These are not Hazey Daze Cafe birds, but filmed from the feeders of friends (who live on Dartmoor)
There are a pair of great spotted woodpeckers (the male can be distinguished by a big red spot on the back of his head)
And a nuthatch doing its unmistakable upside down ‘nutty’ nutting
(blue and great tits are also flitting in and out)
Filming: Haze Brown; Vid: Ian Nisbet
This old raven was waiting for me to arrive at Babbacombe bay this afternoon.
Seemingly too weary and worn out to fly.
He showed no inclination to take to the air or join all the other ravens kronking in and out of the tall clifftop trees.
Simply sat around all afternoon, tamely watching and waiting.
(although he did rob a couple of crows of a seabird they’d just killed – and proceeded to neatly rip and tear it to bits)
As it got dark the old chap hopped up into the nearest lowest branches he could find, in readiness for roosting for the night.
He will probably be there again this Sunday morning.
The old raven of Babbacombe Bay. You can’t miss him.
He’ll be sat on the seawall.
Waiting for ships (or chips) to turn up.
Words & Vid: Ian Nisbet
I interrupted a crow pecking a rats eyes out yesterday.
Still in tact. Must have been caught and killed only moments ago.
I lifted it up (on the end of my brolly) and positioned it ontop of a fence post
It was quite neat looking, and for a rat, surprisingly clean and tidy.
It had dapper little white front feet and bigger back feet splayed out either side like fat hands.
And sharp pointy ratty teeth.
Measured from the top of its snout to the tip of its extraordinary long tail it was close to 2 feet in length.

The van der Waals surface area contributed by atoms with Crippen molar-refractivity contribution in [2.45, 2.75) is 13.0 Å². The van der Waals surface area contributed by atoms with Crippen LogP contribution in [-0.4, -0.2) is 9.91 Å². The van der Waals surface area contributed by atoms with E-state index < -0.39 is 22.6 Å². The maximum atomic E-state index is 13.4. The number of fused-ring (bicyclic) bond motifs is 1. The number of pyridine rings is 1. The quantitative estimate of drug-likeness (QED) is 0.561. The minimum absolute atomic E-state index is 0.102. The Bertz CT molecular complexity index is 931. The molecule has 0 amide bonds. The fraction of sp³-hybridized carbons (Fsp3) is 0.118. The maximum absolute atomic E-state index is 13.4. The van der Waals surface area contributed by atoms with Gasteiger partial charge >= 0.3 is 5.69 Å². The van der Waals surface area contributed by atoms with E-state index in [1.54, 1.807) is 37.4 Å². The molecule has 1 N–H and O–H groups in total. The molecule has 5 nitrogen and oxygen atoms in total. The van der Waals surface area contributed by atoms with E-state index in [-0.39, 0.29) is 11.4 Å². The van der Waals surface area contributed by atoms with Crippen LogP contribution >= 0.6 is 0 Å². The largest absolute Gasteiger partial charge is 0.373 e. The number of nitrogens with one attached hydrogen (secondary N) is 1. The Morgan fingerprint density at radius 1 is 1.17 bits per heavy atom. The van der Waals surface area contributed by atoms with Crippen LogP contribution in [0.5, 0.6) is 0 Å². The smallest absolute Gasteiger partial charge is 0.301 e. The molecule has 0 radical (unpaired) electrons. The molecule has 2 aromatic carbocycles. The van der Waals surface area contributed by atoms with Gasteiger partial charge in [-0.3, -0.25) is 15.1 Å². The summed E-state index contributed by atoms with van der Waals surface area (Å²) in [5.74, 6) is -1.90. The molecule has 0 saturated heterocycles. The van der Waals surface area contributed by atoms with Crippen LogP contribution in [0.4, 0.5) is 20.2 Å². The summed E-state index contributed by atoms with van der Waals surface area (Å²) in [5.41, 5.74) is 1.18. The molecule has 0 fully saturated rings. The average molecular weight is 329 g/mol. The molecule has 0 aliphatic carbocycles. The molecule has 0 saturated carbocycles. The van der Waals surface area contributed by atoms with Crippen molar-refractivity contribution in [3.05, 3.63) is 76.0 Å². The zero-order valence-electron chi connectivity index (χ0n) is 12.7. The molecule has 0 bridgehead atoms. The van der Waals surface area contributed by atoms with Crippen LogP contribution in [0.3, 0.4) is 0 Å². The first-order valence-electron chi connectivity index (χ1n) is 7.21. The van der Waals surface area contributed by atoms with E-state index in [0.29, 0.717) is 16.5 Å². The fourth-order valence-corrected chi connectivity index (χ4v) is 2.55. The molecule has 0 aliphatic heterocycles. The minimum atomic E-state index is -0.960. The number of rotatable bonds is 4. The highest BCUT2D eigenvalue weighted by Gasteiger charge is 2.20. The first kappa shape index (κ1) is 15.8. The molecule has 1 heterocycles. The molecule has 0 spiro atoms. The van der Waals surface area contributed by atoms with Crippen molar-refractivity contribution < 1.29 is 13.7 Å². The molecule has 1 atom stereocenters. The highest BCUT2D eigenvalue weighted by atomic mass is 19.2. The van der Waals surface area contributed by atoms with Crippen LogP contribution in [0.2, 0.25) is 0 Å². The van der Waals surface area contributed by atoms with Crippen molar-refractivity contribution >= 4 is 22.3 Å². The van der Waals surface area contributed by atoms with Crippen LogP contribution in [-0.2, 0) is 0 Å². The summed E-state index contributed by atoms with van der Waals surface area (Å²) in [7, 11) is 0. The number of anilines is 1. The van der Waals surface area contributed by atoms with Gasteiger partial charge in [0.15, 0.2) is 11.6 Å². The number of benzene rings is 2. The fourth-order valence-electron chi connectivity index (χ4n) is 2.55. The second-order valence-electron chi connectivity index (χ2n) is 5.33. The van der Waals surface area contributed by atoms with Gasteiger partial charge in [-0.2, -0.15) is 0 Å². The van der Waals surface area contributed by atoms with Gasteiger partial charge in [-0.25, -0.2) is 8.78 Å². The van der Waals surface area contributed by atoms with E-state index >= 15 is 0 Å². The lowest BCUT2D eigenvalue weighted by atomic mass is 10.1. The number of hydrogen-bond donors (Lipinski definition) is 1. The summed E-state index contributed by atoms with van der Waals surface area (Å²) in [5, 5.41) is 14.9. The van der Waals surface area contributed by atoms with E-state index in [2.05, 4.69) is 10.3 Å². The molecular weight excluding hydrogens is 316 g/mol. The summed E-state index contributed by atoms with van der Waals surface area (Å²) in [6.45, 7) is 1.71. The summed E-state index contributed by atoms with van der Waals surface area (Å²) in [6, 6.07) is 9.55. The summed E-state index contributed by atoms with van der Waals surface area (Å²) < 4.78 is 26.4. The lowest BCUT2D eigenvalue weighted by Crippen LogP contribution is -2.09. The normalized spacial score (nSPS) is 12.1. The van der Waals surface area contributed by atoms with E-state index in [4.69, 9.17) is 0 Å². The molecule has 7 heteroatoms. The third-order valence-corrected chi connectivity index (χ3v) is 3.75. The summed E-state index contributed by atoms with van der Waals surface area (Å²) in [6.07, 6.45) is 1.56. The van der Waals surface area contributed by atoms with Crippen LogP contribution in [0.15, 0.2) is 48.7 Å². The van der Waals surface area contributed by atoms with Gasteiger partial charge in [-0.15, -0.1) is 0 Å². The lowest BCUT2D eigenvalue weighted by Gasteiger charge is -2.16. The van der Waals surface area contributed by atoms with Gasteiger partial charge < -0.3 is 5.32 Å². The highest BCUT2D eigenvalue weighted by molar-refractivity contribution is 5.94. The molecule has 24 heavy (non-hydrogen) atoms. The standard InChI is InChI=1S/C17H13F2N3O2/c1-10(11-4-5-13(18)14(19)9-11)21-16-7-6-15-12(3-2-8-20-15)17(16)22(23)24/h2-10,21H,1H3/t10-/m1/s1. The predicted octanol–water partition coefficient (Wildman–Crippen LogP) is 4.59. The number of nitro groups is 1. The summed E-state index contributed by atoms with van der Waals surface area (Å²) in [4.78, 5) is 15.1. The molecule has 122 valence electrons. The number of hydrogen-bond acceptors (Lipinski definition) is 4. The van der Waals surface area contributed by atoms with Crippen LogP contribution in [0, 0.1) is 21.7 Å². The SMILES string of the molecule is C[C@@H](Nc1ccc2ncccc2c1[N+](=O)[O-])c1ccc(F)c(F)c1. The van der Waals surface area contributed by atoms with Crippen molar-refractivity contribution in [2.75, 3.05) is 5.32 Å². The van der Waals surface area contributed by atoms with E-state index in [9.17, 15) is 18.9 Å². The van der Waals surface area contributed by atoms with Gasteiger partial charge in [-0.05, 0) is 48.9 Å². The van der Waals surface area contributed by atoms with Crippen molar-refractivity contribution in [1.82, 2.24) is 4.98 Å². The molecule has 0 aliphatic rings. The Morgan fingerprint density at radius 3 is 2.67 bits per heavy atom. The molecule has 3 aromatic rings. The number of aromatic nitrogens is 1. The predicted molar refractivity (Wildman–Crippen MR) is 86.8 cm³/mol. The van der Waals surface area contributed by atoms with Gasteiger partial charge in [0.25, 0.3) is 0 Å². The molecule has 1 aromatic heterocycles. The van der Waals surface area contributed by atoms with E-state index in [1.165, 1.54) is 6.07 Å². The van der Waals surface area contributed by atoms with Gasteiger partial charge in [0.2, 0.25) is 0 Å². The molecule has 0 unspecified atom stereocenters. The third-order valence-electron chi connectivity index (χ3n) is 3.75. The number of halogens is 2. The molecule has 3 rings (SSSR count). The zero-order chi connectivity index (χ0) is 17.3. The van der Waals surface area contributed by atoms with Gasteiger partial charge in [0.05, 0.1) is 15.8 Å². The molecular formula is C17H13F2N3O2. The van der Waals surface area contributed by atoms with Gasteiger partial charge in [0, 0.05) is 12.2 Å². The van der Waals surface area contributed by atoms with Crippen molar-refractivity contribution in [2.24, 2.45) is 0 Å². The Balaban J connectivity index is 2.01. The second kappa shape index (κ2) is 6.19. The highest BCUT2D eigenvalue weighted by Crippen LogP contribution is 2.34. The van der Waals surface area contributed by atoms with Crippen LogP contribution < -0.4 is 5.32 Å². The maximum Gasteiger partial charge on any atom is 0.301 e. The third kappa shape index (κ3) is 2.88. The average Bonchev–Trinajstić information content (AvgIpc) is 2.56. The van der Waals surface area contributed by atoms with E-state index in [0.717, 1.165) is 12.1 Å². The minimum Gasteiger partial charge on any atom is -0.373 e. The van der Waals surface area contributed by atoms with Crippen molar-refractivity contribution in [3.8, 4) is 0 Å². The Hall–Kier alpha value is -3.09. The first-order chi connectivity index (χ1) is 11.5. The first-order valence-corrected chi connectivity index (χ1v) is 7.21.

A large brown rat. Some might even say huge. But not unduly alarming. Well, it was dead. I don’t suppose you’d want it scuttling towards you just jumped out of a sewage drain.
The crow would be back in a minute. To rip open the guts.
I was down on the beach at Corbyn Head not expecting much.
But there they were, a little gang of turnstones, doing exactly what it says on their tins: turning stones.
For such a small bird, turnstones certainly punch well above their weight (and size) They’ve been tracked migrating huge distances: more than 16,000 miles from Australia to the Arctic and back again.
And from the evidence of what I was seeing yesterday, their stone turning is almost at the level of an Olympic sport.
Words & Vid: Ian Nisbet
It’s extraordinary how much affinity sparras appear to have for water.
They love playing around, in, and over, the garden pond.
Wannabe water birds them am.
(First bit of vid starts with sparras fighting at the feeders)
Filming: Hazel Brown; Vid: Ian Nisbet
Queens Marsh at Dartington is being (re) created into a biodiverse wetland habitat: attractive for wading birds, fish, dragonflies, bats, maybe even otters.
Unfortunately, its proving to be a bit too attractive to birds that are fast becoming something of a pest in the UK: Canada Geese.
There were 200 or more grazing the grass and pulling plants out of the ponds when I was there yesterday afternoon.
A conservation attempt in the summer to seed several reed beds failed, due to all these marauding, devouring, Canada Geese.
It looked like the
Pests Geese had invaded and totally taken over the Marshes.
Whats to be done? Corralling? Culling? Sending back to Canada?
Filming & Vid: Ian Nisbet
I saw a seal in the swollen river Dart by Totnes weir this afternoon.
Cormorants were feeding (and resting up) too.
Must be rich fish pickings in the water fast torrenting down off the Moors.
I was ‘sealed’ in a bubble for an hour, absorbed in the flow.
Filming & Vid: Ian Nisbet.